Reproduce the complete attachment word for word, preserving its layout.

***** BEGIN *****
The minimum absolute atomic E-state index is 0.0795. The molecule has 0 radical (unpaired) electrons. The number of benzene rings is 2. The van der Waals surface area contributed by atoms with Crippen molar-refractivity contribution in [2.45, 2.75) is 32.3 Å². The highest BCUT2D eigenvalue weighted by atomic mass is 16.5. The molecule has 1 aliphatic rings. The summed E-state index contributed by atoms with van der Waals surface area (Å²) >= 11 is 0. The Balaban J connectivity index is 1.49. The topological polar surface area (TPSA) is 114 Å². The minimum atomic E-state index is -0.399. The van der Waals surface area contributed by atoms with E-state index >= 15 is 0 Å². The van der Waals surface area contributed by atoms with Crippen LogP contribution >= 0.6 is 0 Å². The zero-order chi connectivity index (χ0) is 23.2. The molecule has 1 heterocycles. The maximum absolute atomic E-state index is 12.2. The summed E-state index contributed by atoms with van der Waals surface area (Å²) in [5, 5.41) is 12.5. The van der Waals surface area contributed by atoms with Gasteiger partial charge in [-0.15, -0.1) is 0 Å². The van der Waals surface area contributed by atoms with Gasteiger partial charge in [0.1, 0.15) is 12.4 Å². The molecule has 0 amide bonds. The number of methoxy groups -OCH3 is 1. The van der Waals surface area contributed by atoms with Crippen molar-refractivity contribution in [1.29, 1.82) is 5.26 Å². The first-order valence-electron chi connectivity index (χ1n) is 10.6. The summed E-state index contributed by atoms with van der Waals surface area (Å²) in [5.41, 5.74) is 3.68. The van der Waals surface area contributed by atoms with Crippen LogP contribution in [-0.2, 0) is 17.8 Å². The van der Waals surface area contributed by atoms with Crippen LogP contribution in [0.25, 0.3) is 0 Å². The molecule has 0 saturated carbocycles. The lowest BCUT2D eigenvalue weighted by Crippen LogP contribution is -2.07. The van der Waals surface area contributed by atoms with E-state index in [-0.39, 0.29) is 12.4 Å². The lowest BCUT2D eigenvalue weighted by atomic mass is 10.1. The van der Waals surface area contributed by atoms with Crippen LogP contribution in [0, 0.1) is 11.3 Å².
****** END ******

The minimum absolute atomic E-state index is 0.0795. The molecule has 0 radical (unpaired) electrons. The number of benzene rings is 2. The van der Waals surface area contributed by atoms with Crippen molar-refractivity contribution in [2.45, 2.75) is 32.3 Å². The highest BCUT2D eigenvalue weighted by atomic mass is 16.5. The molecule has 1 aliphatic rings. The summed E-state index contributed by atoms with van der Waals surface area (Å²) >= 11 is 0. The Balaban J connectivity index is 1.49. The topological polar surface area (TPSA) is 114 Å². The minimum atomic E-state index is -0.399. The van der Waals surface area contributed by atoms with E-state index >= 15 is 0 Å². The van der Waals surface area contributed by atoms with Crippen LogP contribution >= 0.6 is 0 Å². The zero-order chi connectivity index (χ0) is 23.2. The molecule has 1 heterocycles. The maximum absolute atomic E-state index is 12.2. The summed E-state index contributed by atoms with van der Waals surface area (Å²) in [5, 5.41) is 12.5. The van der Waals surface area contributed by atoms with Gasteiger partial charge in [-0.15, -0.1) is 0 Å². The van der Waals surface area contributed by atoms with Gasteiger partial charge in [0.1, 0.15) is 12.4 Å². The molecule has 0 amide bonds. The number of methoxy groups -OCH3 is 1. The van der Waals surface area contributed by atoms with Crippen molar-refractivity contribution in [1.29, 1.82) is 5.26 Å². The first-order valence-electron chi connectivity index (χ1n) is 10.6. The summed E-state index contributed by atoms with van der Waals surface area (Å²) in [5.41, 5.74) is 3.68. The van der Waals surface area contributed by atoms with Crippen LogP contribution in [-0.2, 0) is 17.8 Å². The van der Waals surface area contributed by atoms with Crippen LogP contribution in [0.25, 0.3) is 0 Å². The molecule has 0 saturated carbocycles. The lowest BCUT2D eigenvalue weighted by Crippen LogP contribution is -2.07. The van der Waals surface area contributed by atoms with E-state index in [-0.39, 0.29) is 12.4 Å². The lowest BCUT2D eigenvalue weighted by atomic mass is 10.1. The van der Waals surface area contributed by atoms with Crippen LogP contribution in [0, 0.1) is 11.3 Å².